Every serial slasher had to start somewhere. No one busts out of an abandoned barn with perfect strategy and technique. Which artery should you sever first? So many factors to consider in the murder game. But like the old Carnegie Hall joke says, you must “Practice, practice, practice,” and such is the case with the adorable 8-year old headliner of this graphic novel created by Stan Silas.
When the new kid at school goes missing, the kids in his class try to investigate what is happening as one by one they are picked off in an increasingly gruesome fashion. What they don’t know is that the cause of the carnage is right there among them – housed in precocious 8 year-old classmate Norman. The angelic, blonde-haired child is guided by his best friend and confidante, a small demon that rests on his shoulder, and together they plot and plan their activities and how to cover them up.
We must remember, though, that this bright young thing is a baby, bright eyes turned upwards to the blood-soaked sky. He is still ironing out the kinks of his technique, the perfect kill and how to get away clean. Long-suffering Norman’s attempts are endearing as he stumbles through threats of discovery and various scenarios to deal the latest fatal blow. There are close calls, but thanks to careful planning and often sheer dumb luck our favorite kid psychopath comes out unscathed. His inept teacher Mrs. Jameson and his classmates remain unaware of the danger among them, and all is calm once again in their small hamburg in Midwest America.
Norman not only makes direct points regarding modern sociology, but also doesn’t take itself too seriously. Jeremy, the new kid who goes missing, walks right into the trap of guaranteed raffle sales and bike repair. How serendipitous is that? The insane, alcoholic teacher aptly named Mrs. Jameson flashes enough leg and cleavage to her elementary school students that it’s a miracle she still has her job. She latches onto student’s parents to the point of stalking, yet still manages to staggers her way into class every morning to bully and threaten her students. Seemingly at random she will pass or fail members of the class, and decides the best way to punish kids for possible murder by making them do laps around the school in their birthday suit. Someone has drank away one too many brain cells.
This is one polished love letter to horror movie culture. Silas has created a world chock-full of references from the familiar staples to the cult favorites. From Norman’s striped shirt and hockey mask to the mention of room 237 and a mad scientist hellbent on resurrection, there are dozen of little winks to send any horror enthusiast’s dark heart aflutter. That combined with the chibi-style artwork makes it impossible not to smile and giggle, even as a panicked Norman jams a knife in someone’s mouth because of the screaming. Precious.
Dark humor is used masterfully by Silas, peppering the story with barbs and social commentary that make you laugh out loud. From the train wreck of a teacher Mrs. Jameson to the spoiled Grace and her “secret society” she bosses around, the reader laughs out loud at the blissful self-involvement the world faces. As useless as Jameson is, she is a mouthpiece for the world at large as she drags herself through a sea of children day in and day out. Not only is it a metaphor for the teaming ebb and flow of a person’s day-to-day, it faces a simple fact we all know; that age old struggle that all kids are a**holes.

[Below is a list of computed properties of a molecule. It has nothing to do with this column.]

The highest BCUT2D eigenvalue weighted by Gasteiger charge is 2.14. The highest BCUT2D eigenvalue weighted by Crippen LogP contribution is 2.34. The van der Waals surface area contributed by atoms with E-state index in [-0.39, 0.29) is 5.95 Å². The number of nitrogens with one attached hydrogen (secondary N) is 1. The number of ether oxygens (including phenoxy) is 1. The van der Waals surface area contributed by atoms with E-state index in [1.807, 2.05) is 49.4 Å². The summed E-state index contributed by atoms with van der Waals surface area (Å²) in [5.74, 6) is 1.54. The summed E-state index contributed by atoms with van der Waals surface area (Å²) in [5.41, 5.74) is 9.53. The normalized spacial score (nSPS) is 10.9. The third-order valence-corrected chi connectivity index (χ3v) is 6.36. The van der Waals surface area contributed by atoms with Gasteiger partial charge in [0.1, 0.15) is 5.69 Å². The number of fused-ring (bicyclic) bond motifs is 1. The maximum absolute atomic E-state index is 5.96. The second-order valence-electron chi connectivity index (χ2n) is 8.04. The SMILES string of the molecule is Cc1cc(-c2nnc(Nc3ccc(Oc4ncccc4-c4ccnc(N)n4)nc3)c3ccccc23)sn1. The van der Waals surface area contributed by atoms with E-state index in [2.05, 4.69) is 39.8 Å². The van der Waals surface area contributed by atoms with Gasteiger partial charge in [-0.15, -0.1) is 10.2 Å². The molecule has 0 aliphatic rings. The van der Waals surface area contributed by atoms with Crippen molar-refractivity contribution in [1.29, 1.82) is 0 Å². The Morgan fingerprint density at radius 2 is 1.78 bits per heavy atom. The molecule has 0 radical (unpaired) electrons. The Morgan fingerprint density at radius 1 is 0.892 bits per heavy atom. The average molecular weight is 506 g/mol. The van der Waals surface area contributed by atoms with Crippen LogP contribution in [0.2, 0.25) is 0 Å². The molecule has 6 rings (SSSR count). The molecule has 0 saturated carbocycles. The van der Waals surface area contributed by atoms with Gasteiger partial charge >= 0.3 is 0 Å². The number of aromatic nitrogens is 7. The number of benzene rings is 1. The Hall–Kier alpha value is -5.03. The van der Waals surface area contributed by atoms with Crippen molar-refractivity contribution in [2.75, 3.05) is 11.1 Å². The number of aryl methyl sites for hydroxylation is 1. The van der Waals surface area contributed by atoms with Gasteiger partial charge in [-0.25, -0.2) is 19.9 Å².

Silas presents all the usual suspects with an effortless wink and nudge, clearly displaying just about every possible archetype. Where he excels where others tend to fall flat is make them interesting and well-rounded, rather than the cardboard assumption of what they should be. The nerd, the uninterested boy with the queen bee, the klutz, they are all there in vivid definition, radiating not only their role but also their own loveable personalities. Yes, even the spoiled rich girl. But obviously the breakout star of the piece is the titular Norman. Outwardly he presents the image of a sweet, fumbling 8 year-old boy – maybe a bit lonely, maybe a bit weird, but likeable nonetheless. Inside though is the homicidal maniac he knows in his heart he is. Even though he is nervous and a bit clumsy in his execution of his goals, what might come off as conscience is simply worry of failure. Not once does he question if he should do it, only if he’s doing it right. Still trying to find his artistic voice he takes his cues from iconic movies, and although they can have a bit of a rocky journey, he always manages to get the job done. That doesn’t mean he practically explodes with panic when things don’t go exactly to plan, (which is always,) his anxious little heart hammering as he chokes and lets things get a bit messier than planned.
Thank god for his little devilish voice perched on his shoulder, who not only gives him advice but also can’t help himself from giving poor Norman a hard time when things don’t go exactly to plan. Norman’s only friend is with him at all times, chatting in his ear, keeping him company and fueling his blood-thirst in the best of ways. His constant needling will come in handy too in Norman’s development into the unstoppable killer he will certainly become as well, the underlying frustration and insecurity being heartily fed enough to keep his anger at a steady simmer.
It isn’t every day you come across an adorable little bad seed like Norman who fails at creeping you out. You fall in love with him, looking forward to tracking a sure-to-be a meteoric rise in his choice of career. Surely, it will be a pleasure for all of us on the right end of the knife. The wrong end of it, though? Let’s just say the little sweetheart still has a long road ahead of him.
Norman is available March 25, 2015 from Titan Comics.